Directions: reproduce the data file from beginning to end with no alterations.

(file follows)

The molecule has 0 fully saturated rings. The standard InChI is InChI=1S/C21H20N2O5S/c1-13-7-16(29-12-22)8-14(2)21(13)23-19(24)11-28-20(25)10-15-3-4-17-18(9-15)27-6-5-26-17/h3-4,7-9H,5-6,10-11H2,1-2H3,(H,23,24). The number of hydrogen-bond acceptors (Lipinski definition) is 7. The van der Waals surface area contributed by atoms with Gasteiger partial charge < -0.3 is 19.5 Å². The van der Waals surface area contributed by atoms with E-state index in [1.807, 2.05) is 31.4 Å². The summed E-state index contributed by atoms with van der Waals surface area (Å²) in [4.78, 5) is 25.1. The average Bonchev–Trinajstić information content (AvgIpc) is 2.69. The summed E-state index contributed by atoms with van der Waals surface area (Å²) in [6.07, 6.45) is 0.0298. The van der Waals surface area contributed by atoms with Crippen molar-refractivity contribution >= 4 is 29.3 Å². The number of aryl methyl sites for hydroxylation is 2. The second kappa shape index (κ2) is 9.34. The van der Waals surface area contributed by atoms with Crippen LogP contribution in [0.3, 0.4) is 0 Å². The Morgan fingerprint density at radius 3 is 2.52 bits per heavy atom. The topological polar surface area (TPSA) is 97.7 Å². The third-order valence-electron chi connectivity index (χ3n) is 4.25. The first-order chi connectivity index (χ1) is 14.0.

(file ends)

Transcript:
The molecule has 0 fully saturated rings. The standard InChI is InChI=1S/C21H20N2O5S/c1-13-7-16(29-12-22)8-14(2)21(13)23-19(24)11-28-20(25)10-15-3-4-17-18(9-15)27-6-5-26-17/h3-4,7-9H,5-6,10-11H2,1-2H3,(H,23,24). The number of hydrogen-bond acceptors (Lipinski definition) is 7. The van der Waals surface area contributed by atoms with Gasteiger partial charge < -0.3 is 19.5 Å². The van der Waals surface area contributed by atoms with E-state index in [1.807, 2.05) is 31.4 Å². The summed E-state index contributed by atoms with van der Waals surface area (Å²) in [4.78, 5) is 25.1. The average Bonchev–Trinajstić information content (AvgIpc) is 2.69. The summed E-state index contributed by atoms with van der Waals surface area (Å²) in [6.07, 6.45) is 0.0298. The van der Waals surface area contributed by atoms with Crippen molar-refractivity contribution >= 4 is 29.3 Å². The number of aryl methyl sites for hydroxylation is 2. The second kappa shape index (κ2) is 9.34. The van der Waals surface area contributed by atoms with Crippen LogP contribution in [0.3, 0.4) is 0 Å². The Morgan fingerprint density at radius 3 is 2.52 bits per heavy atom. The topological polar surface area (TPSA) is 97.7 Å². The third-order valence-electron chi connectivity index (χ3n) is 4.25. The first-order chi connectivity index (χ1) is 14.0.